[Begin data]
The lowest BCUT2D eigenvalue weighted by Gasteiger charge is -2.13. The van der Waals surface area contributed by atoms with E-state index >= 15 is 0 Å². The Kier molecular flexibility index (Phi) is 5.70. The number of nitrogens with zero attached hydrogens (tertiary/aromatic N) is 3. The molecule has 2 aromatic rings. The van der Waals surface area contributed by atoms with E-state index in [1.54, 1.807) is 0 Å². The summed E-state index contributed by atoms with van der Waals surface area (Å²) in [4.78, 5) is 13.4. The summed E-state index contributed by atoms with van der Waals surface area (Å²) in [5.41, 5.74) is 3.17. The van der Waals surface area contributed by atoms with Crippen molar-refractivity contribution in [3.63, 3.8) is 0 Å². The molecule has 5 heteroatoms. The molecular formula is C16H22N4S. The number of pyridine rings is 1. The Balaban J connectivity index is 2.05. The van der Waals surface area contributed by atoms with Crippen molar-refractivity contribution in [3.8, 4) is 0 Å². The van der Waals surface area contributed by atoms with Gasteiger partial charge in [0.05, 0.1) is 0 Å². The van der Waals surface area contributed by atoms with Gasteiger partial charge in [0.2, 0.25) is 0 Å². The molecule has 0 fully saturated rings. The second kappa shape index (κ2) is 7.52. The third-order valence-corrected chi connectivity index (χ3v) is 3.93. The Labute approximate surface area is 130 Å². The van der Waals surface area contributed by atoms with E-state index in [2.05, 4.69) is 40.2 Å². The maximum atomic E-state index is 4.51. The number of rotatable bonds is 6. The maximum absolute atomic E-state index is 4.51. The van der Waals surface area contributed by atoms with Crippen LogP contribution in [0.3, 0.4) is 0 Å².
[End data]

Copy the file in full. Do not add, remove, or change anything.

The lowest BCUT2D eigenvalue weighted by Gasteiger charge is -2.13. The van der Waals surface area contributed by atoms with E-state index >= 15 is 0 Å². The Kier molecular flexibility index (Phi) is 5.70. The number of nitrogens with zero attached hydrogens (tertiary/aromatic N) is 3. The molecule has 2 aromatic rings. The van der Waals surface area contributed by atoms with E-state index in [1.54, 1.807) is 0 Å². The summed E-state index contributed by atoms with van der Waals surface area (Å²) in [4.78, 5) is 13.4. The summed E-state index contributed by atoms with van der Waals surface area (Å²) in [5.41, 5.74) is 3.17. The van der Waals surface area contributed by atoms with Crippen molar-refractivity contribution in [3.63, 3.8) is 0 Å². The molecule has 5 heteroatoms. The molecular formula is C16H22N4S. The number of pyridine rings is 1. The Balaban J connectivity index is 2.05. The van der Waals surface area contributed by atoms with Crippen molar-refractivity contribution in [3.8, 4) is 0 Å². The van der Waals surface area contributed by atoms with Gasteiger partial charge in [0.05, 0.1) is 0 Å². The van der Waals surface area contributed by atoms with Gasteiger partial charge in [0.2, 0.25) is 0 Å². The molecule has 0 fully saturated rings. The second kappa shape index (κ2) is 7.52. The third-order valence-corrected chi connectivity index (χ3v) is 3.93. The Labute approximate surface area is 130 Å². The van der Waals surface area contributed by atoms with E-state index in [2.05, 4.69) is 40.2 Å². The maximum atomic E-state index is 4.51. The number of rotatable bonds is 6. The maximum absolute atomic E-state index is 4.51. The van der Waals surface area contributed by atoms with Crippen LogP contribution in [0.3, 0.4) is 0 Å².